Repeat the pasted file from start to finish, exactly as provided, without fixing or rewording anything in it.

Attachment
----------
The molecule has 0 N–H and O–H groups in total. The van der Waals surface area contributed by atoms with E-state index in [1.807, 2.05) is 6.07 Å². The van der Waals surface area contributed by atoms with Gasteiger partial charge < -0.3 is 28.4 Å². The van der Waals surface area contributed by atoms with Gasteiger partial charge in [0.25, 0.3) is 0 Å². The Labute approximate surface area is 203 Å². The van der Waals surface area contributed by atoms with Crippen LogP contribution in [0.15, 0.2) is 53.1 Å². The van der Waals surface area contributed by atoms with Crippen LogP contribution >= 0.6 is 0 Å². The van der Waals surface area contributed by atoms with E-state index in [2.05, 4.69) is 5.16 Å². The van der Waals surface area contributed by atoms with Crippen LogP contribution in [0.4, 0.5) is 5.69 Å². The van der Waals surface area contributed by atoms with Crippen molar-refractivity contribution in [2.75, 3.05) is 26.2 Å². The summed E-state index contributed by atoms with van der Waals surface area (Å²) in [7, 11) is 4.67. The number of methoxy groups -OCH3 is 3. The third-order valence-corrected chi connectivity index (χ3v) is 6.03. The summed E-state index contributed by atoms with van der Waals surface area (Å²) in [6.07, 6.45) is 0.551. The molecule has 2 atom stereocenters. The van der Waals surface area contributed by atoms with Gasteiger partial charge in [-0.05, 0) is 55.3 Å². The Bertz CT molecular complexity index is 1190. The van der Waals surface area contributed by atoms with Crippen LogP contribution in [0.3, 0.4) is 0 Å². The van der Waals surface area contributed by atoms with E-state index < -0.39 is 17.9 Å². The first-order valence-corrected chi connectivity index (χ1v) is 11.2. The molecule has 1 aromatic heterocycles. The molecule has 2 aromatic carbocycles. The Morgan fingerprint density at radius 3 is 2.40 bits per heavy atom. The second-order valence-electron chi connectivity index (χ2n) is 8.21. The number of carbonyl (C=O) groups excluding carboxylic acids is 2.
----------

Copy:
The molecule has 0 N–H and O–H groups in total. The van der Waals surface area contributed by atoms with E-state index in [1.807, 2.05) is 6.07 Å². The van der Waals surface area contributed by atoms with Gasteiger partial charge < -0.3 is 28.4 Å². The van der Waals surface area contributed by atoms with Gasteiger partial charge in [0.25, 0.3) is 0 Å². The Labute approximate surface area is 203 Å². The van der Waals surface area contributed by atoms with Crippen LogP contribution in [0.15, 0.2) is 53.1 Å². The van der Waals surface area contributed by atoms with Crippen LogP contribution >= 0.6 is 0 Å². The van der Waals surface area contributed by atoms with E-state index in [2.05, 4.69) is 5.16 Å². The van der Waals surface area contributed by atoms with Crippen LogP contribution in [0.4, 0.5) is 5.69 Å². The van der Waals surface area contributed by atoms with Crippen molar-refractivity contribution in [2.75, 3.05) is 26.2 Å². The summed E-state index contributed by atoms with van der Waals surface area (Å²) in [7, 11) is 4.67. The number of methoxy groups -OCH3 is 3. The third-order valence-corrected chi connectivity index (χ3v) is 6.03. The summed E-state index contributed by atoms with van der Waals surface area (Å²) in [6.07, 6.45) is 0.551. The molecule has 2 atom stereocenters. The van der Waals surface area contributed by atoms with Gasteiger partial charge in [-0.05, 0) is 55.3 Å². The Bertz CT molecular complexity index is 1190. The van der Waals surface area contributed by atoms with Crippen LogP contribution in [0.3, 0.4) is 0 Å². The van der Waals surface area contributed by atoms with E-state index < -0.39 is 17.9 Å². The first-order valence-corrected chi connectivity index (χ1v) is 11.2. The molecule has 1 aromatic heterocycles. The molecule has 2 aromatic carbocycles. The Morgan fingerprint density at radius 3 is 2.40 bits per heavy atom. The second-order valence-electron chi connectivity index (χ2n) is 8.21. The number of carbonyl (C=O) groups excluding carboxylic acids is 2.